Featured Toyota's Master Plan for a Low Carbon Future

Discussion in 'Prius, Hybrid, EV and Alt-Fuel News' started by Prius Pete, Feb 13, 2020.

  1. Prius Pete

    Prius Pete Active Member

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    Toyota Canada CEO defends Toyota's strategy

    "But, if overall carbon reduction is our true goal — and we think it should be — then public policy needs to embrace, not discourage lower cost, potentially [more efficient] solutions using already available technology. And here’s why: Carbon reduction can only be achieved by consumers deciding to spend their own money in ways that deliver a practical return for themselves."
    Motor Mouth: Toyota’s master plan for a low-carbon future | Driving
     
  2. Trollbait

    Trollbait It's a D&D thing

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    Auto sales are down in general, so pointing out lower BEV sales doesn't really mean anything on it's own.

    The only public policy discouraging hybrids without a plug in the US is the few states with added hybrid fees, who also apply, generally higher, ones to plug ins, and our low fuel prices.
     
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  3. Prius Pete

    Prius Pete Active Member

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    Toyota/Lexus HEV/PHEV/FCV sales rose 31.3% in North America in 2019 (17.8% globally), without government incentives or investment.
     
  4. bisco

    bisco cookie crumbler

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    tesla too

    maybe the author isn't old enough to remember how prius were incentivized into the market
     
    #4 bisco, Feb 13, 2020
    Last edited by a moderator: Feb 14, 2020
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  5. PriusCamper

    PriusCamper Senior Member

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    The guy who does the "fully charged" youtube channel gives a very clear spoken response to the absurdity of the future of hybrid cars in his recent video about electric trucks:



    By every measure other than Toyota profits, the hybrid car era is rapidly concluding and the full electric era is where all vehicle makers except Toyota are focused now.
     
  6. bwilson4web

    bwilson4web i3 and Prime

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    Source: Motor Mouth: Toyota’s master plan for a low-carbon future | Driving

    So, here’s something most people don’t know [about the engineering efficiency of greenhouse gas reduction]: The average battery capacity in a BEV is about 60 kWh. The average battery capacity in a Toyota hybrid is 1.4 kWh. In practical terms, that means you could build 42 Priuses in place of the 60 kWh battery in one BEV. Forty-two Priuses — each reducing greenhouse gas emissions by 30 per cent — would have the impact of 12 ZEVs. So, the question is this: For the same resources — the same total number of battery cells — do you want the GHG reduction of one car? Or 12? And that’s 12 vehicles without range anxiety, government incentives, or even any infrastructure investment.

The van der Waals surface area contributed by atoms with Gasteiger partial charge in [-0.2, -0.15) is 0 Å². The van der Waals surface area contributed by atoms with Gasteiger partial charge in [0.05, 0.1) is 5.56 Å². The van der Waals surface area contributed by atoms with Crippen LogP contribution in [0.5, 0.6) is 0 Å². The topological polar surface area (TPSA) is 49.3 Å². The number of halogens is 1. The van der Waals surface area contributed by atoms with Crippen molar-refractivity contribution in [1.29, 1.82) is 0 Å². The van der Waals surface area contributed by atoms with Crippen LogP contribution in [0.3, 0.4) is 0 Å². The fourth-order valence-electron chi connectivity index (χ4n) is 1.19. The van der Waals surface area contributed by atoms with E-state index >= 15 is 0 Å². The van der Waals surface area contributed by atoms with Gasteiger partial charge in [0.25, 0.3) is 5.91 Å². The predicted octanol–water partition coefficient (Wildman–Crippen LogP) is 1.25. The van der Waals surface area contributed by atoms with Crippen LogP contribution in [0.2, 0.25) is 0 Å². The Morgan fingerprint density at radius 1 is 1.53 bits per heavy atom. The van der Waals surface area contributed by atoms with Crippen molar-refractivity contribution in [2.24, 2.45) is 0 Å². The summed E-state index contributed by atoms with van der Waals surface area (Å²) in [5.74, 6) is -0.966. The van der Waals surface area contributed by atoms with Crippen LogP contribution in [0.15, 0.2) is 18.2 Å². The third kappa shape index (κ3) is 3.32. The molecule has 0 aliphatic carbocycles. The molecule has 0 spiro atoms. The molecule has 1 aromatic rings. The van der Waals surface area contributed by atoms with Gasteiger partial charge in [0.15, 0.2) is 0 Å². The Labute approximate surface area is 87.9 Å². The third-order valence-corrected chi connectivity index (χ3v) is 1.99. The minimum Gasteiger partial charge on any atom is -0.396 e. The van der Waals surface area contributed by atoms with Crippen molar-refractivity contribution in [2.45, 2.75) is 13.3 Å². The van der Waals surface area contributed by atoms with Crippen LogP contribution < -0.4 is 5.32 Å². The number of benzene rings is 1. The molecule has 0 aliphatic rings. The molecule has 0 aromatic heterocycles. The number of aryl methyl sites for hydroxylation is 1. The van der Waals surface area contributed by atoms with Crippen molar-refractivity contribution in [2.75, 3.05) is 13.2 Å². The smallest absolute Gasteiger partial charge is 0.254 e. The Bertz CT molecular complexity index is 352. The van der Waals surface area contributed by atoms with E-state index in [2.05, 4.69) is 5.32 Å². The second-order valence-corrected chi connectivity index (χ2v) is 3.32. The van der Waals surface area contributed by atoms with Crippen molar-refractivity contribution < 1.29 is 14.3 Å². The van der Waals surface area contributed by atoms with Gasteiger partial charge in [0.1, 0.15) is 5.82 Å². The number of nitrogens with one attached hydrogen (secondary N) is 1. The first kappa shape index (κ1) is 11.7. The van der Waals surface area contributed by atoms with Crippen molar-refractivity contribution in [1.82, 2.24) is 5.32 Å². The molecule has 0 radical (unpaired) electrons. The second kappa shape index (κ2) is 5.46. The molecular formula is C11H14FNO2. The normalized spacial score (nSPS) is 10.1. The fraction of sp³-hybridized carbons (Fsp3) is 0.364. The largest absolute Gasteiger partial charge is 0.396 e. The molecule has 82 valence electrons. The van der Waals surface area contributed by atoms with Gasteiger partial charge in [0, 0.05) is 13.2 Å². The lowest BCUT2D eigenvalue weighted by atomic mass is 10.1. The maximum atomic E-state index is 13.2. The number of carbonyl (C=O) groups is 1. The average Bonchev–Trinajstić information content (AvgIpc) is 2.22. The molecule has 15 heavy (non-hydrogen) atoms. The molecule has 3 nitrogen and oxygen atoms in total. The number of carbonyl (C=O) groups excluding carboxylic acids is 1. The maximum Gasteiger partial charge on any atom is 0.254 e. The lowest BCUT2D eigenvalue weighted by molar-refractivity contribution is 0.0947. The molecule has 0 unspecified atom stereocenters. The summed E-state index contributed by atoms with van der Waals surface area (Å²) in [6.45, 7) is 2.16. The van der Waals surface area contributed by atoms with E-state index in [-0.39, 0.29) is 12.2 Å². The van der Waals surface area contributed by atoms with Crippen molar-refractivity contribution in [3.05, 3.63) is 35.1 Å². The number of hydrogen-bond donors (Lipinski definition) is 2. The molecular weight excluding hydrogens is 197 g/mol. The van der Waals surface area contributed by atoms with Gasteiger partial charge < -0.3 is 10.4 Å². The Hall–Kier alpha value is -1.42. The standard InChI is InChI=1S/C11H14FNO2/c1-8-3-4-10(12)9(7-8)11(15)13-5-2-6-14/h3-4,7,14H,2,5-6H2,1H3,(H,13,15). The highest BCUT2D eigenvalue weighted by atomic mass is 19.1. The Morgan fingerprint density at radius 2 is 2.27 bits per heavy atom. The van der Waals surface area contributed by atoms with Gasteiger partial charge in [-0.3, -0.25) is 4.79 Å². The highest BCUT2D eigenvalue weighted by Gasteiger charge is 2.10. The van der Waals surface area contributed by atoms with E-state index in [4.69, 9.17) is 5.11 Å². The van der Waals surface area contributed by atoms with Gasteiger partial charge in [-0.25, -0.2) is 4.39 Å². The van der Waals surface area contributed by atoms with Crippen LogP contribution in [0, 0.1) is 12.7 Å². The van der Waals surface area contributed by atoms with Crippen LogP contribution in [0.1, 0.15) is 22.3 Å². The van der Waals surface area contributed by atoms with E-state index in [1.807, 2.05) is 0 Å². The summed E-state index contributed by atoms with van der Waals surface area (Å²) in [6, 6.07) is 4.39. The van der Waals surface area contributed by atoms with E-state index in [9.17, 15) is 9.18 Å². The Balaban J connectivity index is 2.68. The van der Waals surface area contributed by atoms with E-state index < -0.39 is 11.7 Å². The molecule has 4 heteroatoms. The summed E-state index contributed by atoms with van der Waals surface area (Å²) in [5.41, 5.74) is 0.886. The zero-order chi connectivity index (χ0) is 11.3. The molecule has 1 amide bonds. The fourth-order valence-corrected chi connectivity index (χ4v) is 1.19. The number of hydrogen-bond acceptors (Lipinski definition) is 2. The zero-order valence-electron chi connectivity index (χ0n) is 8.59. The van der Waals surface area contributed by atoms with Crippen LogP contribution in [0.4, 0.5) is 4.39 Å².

. . .
    Governments have their environmental goals. So does Toyota. The government has a carbon reduction objective: 30 per cent by 2030. Toyota wants to get there, too. In fact, we want to go further. And we have a solid, practical plan to get there.

    Twenty years ago, when we introduced Canadians to hybrids, we sold 225 of them in the first year. Last year, we sold more than 34,000 across the country, representing almost 15 per cent of our overall sales in 2019. More importantly, we project electrified vehicles will, by 2025, be 43 per cent of our sales. That means hybrids — and plug-in hybrids — are playing the biggest role in helping Canada achieve its emissions targets.
    . . .

    Elephant in the room, my BEV, a Standard Range Plus Model 3, is half the cost per mile as the Prius Prime we traded in for $18,300. Not counting free electric charging, it run ~$2.50 / 100 mi in the city and ~$3.50 / 100 mi on the Supercharger highway. On a recent, January winter trip, $3.00 / 100 mi because we stayed at motels with free, overnight chargers.

    From October 2005 through March 2019, we always owned one or more Prius and loved them because they were so frugal. But in 2016, we got our first BMW i3-REx with 72 mi EV and a motorcycle sized gas engine. Soon our stodgy Prius became 'driveway art' compared to the zippy BMW. We like fast accelerating and crisp handling of a car that also cut the cost per mile in half in EV driving around town.

    My Prius studies, a speed vs HP chart, have long suggested the 0-60 mph (~100 kph) time, ~10-13 seconds, is limited by Toyota's control laws. The skinny tires on the BMW i3 achieve closer to less than 8 seconds, I once was curious about why Toyota gutted their Prius but we no longer have a dog in that fight.

    I am not here to criticize the Prius that has been a brilliant solution. Rather technology has moved on. Toyota's rationalization about the ratio of my Tesla 55 kWh battery versus how many sedate Prius could be built . . . well I guess he thinks the engine and transaxles are free.